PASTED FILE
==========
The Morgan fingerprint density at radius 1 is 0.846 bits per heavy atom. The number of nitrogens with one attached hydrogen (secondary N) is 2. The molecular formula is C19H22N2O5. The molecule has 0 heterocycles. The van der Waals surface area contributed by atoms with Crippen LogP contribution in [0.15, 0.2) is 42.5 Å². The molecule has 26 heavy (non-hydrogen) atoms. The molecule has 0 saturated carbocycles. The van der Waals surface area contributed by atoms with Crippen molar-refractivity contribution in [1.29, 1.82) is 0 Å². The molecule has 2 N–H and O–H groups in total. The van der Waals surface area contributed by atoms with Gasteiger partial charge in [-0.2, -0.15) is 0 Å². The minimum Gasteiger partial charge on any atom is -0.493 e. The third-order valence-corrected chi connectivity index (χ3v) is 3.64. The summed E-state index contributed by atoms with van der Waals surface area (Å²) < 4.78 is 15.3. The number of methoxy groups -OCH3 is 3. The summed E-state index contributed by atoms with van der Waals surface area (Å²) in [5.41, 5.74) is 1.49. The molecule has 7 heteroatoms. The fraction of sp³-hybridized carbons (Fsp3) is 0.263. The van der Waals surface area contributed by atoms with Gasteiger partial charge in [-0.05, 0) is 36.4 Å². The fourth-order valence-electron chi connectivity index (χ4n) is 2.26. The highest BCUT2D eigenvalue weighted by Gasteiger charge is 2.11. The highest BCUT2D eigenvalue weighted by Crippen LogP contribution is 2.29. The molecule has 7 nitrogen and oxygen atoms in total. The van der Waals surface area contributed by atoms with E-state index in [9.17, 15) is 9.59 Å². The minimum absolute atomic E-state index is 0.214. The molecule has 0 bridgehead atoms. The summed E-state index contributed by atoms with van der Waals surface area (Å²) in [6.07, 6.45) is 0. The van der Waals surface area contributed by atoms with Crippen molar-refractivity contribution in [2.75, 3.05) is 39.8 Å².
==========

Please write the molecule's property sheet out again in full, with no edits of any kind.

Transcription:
The Morgan fingerprint density at radius 1 is 0.846 bits per heavy atom. The number of nitrogens with one attached hydrogen (secondary N) is 2. The molecular formula is C19H22N2O5. The molecule has 0 heterocycles. The van der Waals surface area contributed by atoms with Crippen LogP contribution in [0.15, 0.2) is 42.5 Å². The molecule has 26 heavy (non-hydrogen) atoms. The molecule has 0 saturated carbocycles. The van der Waals surface area contributed by atoms with Crippen molar-refractivity contribution in [1.29, 1.82) is 0 Å². The molecule has 2 N–H and O–H groups in total. The van der Waals surface area contributed by atoms with Gasteiger partial charge in [-0.2, -0.15) is 0 Å². The minimum Gasteiger partial charge on any atom is -0.493 e. The third-order valence-corrected chi connectivity index (χ3v) is 3.64. The summed E-state index contributed by atoms with van der Waals surface area (Å²) < 4.78 is 15.3. The number of methoxy groups -OCH3 is 3. The summed E-state index contributed by atoms with van der Waals surface area (Å²) in [5.41, 5.74) is 1.49. The molecule has 7 heteroatoms. The fraction of sp³-hybridized carbons (Fsp3) is 0.263. The van der Waals surface area contributed by atoms with Gasteiger partial charge in [-0.05, 0) is 36.4 Å². The fourth-order valence-electron chi connectivity index (χ4n) is 2.26. The highest BCUT2D eigenvalue weighted by Gasteiger charge is 2.11. The highest BCUT2D eigenvalue weighted by Crippen LogP contribution is 2.29. The molecule has 7 nitrogen and oxygen atoms in total. The van der Waals surface area contributed by atoms with E-state index in [9.17, 15) is 9.59 Å². The minimum absolute atomic E-state index is 0.214. The molecule has 0 bridgehead atoms. The summed E-state index contributed by atoms with van der Waals surface area (Å²) in [6.07, 6.45) is 0. The van der Waals surface area contributed by atoms with Crippen molar-refractivity contribution in [2.75, 3.05) is 39.8 Å².